FREE MEMBERSHIP Includes » ABL Advisor eNews + iData Blasts | JOIN NOW ABLAdvisor Gray ABLAdvisor Blue
Skip Navigation LinksHome / Blogs / Read Blog


Non-Traditional Asset Based Lending: When Not to Call the Bank

October 03, 2013, 07:00 AM

In 2012, bank regulators introduced new complex regulatory rules (Basel III) to reinforce the financial stability of the banking system. These regulations coupled with others proposed under the Dodd-Frank Act and the Federal Reserve have required commercial banks to closely scrutinize risk-weighted assets, portfolio concentrations, and other matters. The net impact of this increasing regulation for banks is a desire to book larger higher quality financings, enforcement of stricter credit standards, and in some cases, a reduction of assets deployed by banks into certain sectors. As a result, non-bank alternative capital providers (i.e., finance companies, business development companies, and private funds) are expanding to address more complicated asset financing situations and fill the credit void left by banks.

Sophisticated company advisors, CFOs, and other intermediaries now recognize when not to call commercial banks. An alternative lender may be required to complete more complicated financings and fill the credit void by (i) providing large term loans on illiquid assets, (ii) financing atypical assets, (iii) lending in foreign jurisdictions, or (iv) extending credit to higher risk borrowers (including those which may have insolvency, headline or regulatory issues).

Given the relative ability to recover a loan through asset disposition, commercial banks are traditionally most comfortable with advances against current assets, which have a higher predictability of recovery. Conversely, commercial banks have a much more limited appetite for larger term oriented advances against non-current assets. Increasingly, alternative lenders are entering into the secured lending market by providing term heavy financing secured by illiquid assets such as real estate or machinery and equipment, the recoveries of which are less certain or lengthy in a downside scenario.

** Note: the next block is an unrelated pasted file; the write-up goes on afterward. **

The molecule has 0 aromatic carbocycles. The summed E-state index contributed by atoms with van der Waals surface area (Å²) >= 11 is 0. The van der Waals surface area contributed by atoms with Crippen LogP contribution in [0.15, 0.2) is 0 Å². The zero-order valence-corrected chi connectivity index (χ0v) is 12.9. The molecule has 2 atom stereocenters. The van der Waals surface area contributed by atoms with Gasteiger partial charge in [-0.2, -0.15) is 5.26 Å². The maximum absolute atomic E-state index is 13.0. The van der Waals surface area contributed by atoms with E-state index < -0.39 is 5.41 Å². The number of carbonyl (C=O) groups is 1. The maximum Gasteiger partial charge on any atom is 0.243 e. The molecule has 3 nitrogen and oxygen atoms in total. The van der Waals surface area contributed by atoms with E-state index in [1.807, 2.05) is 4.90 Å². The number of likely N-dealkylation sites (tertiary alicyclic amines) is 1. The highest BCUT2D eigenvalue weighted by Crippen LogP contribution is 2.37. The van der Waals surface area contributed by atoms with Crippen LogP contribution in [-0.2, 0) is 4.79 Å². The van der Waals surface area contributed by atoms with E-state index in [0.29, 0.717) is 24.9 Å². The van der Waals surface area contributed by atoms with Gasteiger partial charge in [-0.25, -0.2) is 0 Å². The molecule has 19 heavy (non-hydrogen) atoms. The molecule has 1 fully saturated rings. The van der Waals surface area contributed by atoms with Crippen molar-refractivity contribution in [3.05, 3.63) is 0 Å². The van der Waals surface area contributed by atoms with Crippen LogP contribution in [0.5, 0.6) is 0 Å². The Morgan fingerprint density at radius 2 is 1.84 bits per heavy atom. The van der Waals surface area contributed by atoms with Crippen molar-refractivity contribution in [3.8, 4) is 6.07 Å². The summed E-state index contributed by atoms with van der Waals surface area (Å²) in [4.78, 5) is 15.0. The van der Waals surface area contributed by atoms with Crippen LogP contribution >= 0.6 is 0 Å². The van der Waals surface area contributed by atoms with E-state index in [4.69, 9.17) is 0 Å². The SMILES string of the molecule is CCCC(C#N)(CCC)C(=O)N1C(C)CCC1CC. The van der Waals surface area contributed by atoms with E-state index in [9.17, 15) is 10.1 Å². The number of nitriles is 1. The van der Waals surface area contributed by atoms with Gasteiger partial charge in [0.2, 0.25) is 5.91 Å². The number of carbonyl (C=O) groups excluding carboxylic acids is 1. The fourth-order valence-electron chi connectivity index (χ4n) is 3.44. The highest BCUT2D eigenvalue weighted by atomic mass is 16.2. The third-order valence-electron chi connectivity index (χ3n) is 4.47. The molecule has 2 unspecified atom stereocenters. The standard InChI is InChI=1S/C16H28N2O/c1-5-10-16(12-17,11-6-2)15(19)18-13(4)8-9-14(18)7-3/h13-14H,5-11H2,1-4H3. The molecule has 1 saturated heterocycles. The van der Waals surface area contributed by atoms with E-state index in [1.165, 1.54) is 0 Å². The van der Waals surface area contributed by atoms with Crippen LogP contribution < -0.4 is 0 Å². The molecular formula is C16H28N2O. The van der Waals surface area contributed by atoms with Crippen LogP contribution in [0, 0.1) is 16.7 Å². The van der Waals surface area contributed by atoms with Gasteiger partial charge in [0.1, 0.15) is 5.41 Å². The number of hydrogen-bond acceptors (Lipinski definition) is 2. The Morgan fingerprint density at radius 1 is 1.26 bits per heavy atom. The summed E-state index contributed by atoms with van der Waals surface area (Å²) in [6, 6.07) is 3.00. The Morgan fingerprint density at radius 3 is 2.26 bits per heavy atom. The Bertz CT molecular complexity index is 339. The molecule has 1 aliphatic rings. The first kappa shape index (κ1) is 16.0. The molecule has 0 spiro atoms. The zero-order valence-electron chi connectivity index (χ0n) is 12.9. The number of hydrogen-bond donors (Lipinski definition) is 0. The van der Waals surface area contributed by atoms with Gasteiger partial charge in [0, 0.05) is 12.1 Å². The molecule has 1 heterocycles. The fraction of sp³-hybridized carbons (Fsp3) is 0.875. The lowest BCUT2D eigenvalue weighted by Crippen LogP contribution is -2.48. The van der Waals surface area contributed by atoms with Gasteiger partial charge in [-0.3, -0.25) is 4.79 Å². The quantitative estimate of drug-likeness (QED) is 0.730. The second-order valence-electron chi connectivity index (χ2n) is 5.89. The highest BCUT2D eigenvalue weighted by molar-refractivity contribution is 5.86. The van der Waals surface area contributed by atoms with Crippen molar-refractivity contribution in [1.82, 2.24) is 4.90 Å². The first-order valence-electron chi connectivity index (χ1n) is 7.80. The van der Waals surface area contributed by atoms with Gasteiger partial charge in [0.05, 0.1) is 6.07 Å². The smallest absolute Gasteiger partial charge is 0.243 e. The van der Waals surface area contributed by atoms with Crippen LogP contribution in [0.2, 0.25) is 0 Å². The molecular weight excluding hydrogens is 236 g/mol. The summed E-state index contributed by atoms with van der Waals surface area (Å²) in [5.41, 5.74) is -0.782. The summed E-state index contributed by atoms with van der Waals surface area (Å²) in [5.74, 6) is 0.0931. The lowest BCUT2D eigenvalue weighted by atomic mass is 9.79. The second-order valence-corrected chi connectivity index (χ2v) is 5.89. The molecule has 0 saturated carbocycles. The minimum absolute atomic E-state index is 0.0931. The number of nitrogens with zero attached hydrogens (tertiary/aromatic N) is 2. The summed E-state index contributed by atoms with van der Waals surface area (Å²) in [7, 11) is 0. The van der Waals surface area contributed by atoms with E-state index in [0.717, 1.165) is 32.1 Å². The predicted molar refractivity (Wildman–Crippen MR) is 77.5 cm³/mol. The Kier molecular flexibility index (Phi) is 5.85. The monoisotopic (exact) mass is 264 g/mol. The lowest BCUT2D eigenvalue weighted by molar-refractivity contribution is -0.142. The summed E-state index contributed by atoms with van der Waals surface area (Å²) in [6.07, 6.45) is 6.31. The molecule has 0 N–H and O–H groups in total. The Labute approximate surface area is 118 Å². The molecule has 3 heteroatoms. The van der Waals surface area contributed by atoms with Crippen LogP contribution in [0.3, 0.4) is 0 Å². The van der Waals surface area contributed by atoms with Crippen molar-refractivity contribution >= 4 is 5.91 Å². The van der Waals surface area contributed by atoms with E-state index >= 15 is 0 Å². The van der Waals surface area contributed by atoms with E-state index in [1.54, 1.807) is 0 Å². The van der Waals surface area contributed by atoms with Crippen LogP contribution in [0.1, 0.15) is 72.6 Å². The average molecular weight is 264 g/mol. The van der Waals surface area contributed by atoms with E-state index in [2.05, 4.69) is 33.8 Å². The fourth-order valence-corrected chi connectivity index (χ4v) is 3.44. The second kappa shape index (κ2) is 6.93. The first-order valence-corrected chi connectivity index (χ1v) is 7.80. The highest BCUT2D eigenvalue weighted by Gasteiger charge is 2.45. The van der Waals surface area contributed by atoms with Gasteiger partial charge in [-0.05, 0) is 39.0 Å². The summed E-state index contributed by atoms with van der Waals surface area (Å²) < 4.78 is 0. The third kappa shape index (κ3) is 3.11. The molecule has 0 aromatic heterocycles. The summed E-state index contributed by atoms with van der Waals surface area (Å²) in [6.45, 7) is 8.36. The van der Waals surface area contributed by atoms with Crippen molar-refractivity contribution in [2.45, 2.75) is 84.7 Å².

Alternative lenders are also exploiting a niche in providing credit against other non-current or atypical assets such as intellectual property or foreign domiciled collateral. Due to the difficulties quantifying collateral coverage and recovery values, diligence issues, as well as the steep experience curve associated with securing liens in foreign jurisdictions (e.g., Europe, Canada, etc.), non-bank alternative lenders may have a distinct advantage relative to commercial banks in these asset categories given their relative knowledge and experience.

Finally, by not having the same regulatory oversight and finite weighted cost of capital allocations, non-bank finance companies are able to lend to higher risk borrowers including those which have high insolvency risk, headline risks or operate in out of favor industries. Commercial banks must risk rate their capital allocations and have traditionally had low appetites for companies with continuing losses, uncertainty in their business plans, or in other transition (i.e., including rapid growth). While such loans may be “asset good”, the prospects of recovery are less apparent in bankruptcy and these loans may be subject to additional regulatory oversight within banks. Further, commercial banks routinely avoid any headline risk which could put them under any undue current or future media scrutiny. These situations might include shareholder or management background issues, outstanding lawsuits, or even providing credit to industries subject to constant regulatory changes (i.e., such as subprime consumer finance).

Given their comparative cost of capital, alternative lenders will always be more expensive than traditional commercial banks, but their incremental credit, knowledge and experience often justifies the higher costs. To split credit risks and provide borrowers some lower cost bank capital, alternative lenders may indeed also partner with traditional banks in a variety of structures included bifurcated collateral pools, first-out, or second lien situations.

Although the bulk of asset lending will certainly remain with regulated commercial banks, knowing when to bring in an alternative lender will remain a key factor to completing more complicated finance structures.

Stephen Krawchuk
Managing Director | Crystal Financial
With 20 years of corporate finance and investing experience, Stephen Krawchuk is a managing director who oversees Crystal’s Los Angeles office.

Prior to joining Crystal, he was a senior vice president at Contrarian Capital Finance. He was the Western Regional Marketing Director for Wachovia Capital Finance, a director with Deutsche Banc Alex Brown, and a Director with Greyrock Capital. He began his finance career with Foothill Capital in Los Angeles, after attaining his CPA with PriceWaterhouse.

He is a graduate of the Eller School of Entrepreneurship and Management and received his BA in accounting and finance from the University of Arizona. Krawchuk currently serves on the Board of Directors for the Los Angeles chapter of the Commercial Finance Association.
Comments From Our Members

You must be an ABL Advisor member to post comments. Login or Join Now.